sflawlibraryblog


Leave a comment

Passport Day 2017

Planning a trip? If you’re traveling abroad, take advantage of Passport Day this Saturday, September 23, 2017. Seven passport offices across the country will be open to assist travelers with either applying for or renewing a passport, no appointment necessary. Locations include San Francisco, Los Angeles, Boston, Chicago, El Paso, and Tucson. September through November are good times to apply or renew, not only because September is National Passport Awareness Month, but also because there’s a quicker turnaround during this quiet period before January.

The San Francisco Passport Agency at the Phillip Burton Federal Building (450 Golden Gate Ave., 3rd Floor) will be open from 9:00 AM to 2:00 PM this Saturday. You don’t need to make an appointment or bring proof of travel to apply for or renew your passport. Just complete your application online, then bring a printed copy of the unsigned form along with an acceptable passport photo. You can find applications here. See the flyer below, visit the U.S. Passports and International Travel website, or call 1-877-487-2778 for more details. Bon voyage!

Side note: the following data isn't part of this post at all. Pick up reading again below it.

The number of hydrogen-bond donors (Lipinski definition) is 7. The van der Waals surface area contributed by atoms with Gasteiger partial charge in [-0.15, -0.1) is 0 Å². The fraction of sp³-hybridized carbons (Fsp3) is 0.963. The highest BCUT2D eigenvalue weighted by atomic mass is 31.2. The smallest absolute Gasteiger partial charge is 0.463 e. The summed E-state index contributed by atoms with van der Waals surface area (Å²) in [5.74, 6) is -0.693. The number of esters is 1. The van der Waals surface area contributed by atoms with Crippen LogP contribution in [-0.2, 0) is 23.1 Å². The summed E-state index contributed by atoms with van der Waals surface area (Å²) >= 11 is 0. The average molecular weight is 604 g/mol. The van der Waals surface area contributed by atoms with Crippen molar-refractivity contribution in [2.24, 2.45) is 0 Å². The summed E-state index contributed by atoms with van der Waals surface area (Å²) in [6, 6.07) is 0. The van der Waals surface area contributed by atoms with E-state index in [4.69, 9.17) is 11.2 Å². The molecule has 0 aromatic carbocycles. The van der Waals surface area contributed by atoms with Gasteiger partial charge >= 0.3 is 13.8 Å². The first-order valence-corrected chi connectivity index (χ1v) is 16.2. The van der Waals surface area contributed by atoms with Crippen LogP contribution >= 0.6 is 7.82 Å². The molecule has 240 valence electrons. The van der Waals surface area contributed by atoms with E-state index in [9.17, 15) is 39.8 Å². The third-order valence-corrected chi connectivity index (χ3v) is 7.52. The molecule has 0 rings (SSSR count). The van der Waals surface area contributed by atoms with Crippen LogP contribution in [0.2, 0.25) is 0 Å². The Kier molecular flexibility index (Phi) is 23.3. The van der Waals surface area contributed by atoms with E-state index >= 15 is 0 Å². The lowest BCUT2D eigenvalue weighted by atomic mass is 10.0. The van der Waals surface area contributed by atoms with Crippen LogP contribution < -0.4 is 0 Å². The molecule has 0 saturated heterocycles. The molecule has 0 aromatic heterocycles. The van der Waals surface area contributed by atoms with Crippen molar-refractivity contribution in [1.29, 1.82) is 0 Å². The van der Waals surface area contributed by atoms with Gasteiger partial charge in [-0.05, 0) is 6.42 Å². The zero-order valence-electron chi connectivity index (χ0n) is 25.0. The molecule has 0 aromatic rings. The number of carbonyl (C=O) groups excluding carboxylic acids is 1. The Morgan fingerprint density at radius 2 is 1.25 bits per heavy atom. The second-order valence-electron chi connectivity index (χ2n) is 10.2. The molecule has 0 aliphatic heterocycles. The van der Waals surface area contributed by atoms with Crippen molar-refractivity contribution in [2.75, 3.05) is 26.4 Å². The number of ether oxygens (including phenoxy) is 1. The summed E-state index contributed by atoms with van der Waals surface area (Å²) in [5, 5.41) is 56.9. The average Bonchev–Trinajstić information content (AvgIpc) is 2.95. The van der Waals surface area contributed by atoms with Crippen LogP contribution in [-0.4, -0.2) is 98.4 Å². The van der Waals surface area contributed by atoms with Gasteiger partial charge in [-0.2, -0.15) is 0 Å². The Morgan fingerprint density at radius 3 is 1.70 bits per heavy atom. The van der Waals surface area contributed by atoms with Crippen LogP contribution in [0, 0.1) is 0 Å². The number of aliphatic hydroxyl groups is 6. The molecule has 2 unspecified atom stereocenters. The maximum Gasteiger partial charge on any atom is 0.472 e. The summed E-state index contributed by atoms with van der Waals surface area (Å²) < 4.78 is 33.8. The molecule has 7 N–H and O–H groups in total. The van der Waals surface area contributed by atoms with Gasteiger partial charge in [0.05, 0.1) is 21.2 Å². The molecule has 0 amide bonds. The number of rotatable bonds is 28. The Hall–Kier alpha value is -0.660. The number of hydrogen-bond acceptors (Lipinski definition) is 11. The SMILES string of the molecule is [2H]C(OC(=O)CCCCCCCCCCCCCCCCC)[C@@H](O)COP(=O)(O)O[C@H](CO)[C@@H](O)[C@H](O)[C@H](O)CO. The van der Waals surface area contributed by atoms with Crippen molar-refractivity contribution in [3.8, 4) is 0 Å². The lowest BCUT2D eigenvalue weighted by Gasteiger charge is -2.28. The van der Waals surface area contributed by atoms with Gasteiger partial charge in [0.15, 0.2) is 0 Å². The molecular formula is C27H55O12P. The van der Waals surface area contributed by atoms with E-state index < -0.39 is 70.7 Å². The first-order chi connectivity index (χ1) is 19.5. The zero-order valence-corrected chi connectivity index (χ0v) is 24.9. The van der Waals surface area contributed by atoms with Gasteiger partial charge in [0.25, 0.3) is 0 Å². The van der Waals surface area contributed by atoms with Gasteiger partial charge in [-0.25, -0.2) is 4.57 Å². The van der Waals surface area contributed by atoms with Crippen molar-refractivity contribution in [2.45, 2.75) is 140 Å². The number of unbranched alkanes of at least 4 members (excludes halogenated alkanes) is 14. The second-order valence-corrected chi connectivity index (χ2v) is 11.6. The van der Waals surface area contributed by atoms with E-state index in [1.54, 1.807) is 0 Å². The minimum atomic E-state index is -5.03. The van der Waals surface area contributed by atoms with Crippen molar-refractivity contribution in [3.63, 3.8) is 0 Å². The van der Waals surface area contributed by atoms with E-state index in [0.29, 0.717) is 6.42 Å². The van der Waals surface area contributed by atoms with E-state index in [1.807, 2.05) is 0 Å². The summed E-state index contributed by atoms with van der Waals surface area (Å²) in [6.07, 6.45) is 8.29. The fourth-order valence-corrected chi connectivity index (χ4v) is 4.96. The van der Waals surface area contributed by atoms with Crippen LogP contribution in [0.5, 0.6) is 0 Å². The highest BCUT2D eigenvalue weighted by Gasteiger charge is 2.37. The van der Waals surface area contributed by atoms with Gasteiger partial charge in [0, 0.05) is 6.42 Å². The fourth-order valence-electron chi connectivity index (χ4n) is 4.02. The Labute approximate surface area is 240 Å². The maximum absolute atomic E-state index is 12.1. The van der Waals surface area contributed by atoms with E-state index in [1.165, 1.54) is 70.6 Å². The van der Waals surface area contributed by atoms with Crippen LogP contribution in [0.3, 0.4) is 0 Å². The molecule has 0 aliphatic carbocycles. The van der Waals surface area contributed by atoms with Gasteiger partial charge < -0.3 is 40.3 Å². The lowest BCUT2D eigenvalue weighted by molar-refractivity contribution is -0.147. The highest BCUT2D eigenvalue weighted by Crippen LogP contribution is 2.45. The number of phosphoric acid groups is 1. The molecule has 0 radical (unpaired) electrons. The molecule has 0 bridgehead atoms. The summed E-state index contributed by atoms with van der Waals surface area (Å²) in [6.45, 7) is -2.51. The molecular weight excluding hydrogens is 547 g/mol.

Advertisements


Leave a comment

National Archives Releases JFK Assassination Records

If the date November 22, 1963 means something to you, then you might be interested to know that the National Archives has recently put out the first of several expected releases related to the JFK assassination. The JFK Assassination Records Collection, established in November 1992, consists of approximately five million pages of records culled from various Federal agencies, the majority of which have already been open in full and made public since the late 1990s. In addition to documents such as full FBI and CIA records, the Collection contains photographs, motion pictures, sound recordings, and artifacts. For now these documents are only available online, but you will be able to access the original paper records at a later date.

In accordance with the JFK Assassination Records Collection Act of 1992, these materials were previously withheld for 25 years, with the possibility of postponement if necessary. The 25 year mark for this collection is October 26, 2017, and some withheld and partially redacted documents are still in the process of being reviewed for release by this date. As of March 2017, no Federal agency has appealed a release of their documents.

To learn more about the Collection, you can visit the AOTUS Blog (blog of the Archivist of the United States) and the National Archives website. You can also download the files online: https://www.archives.gov/research/jfk/2017-release.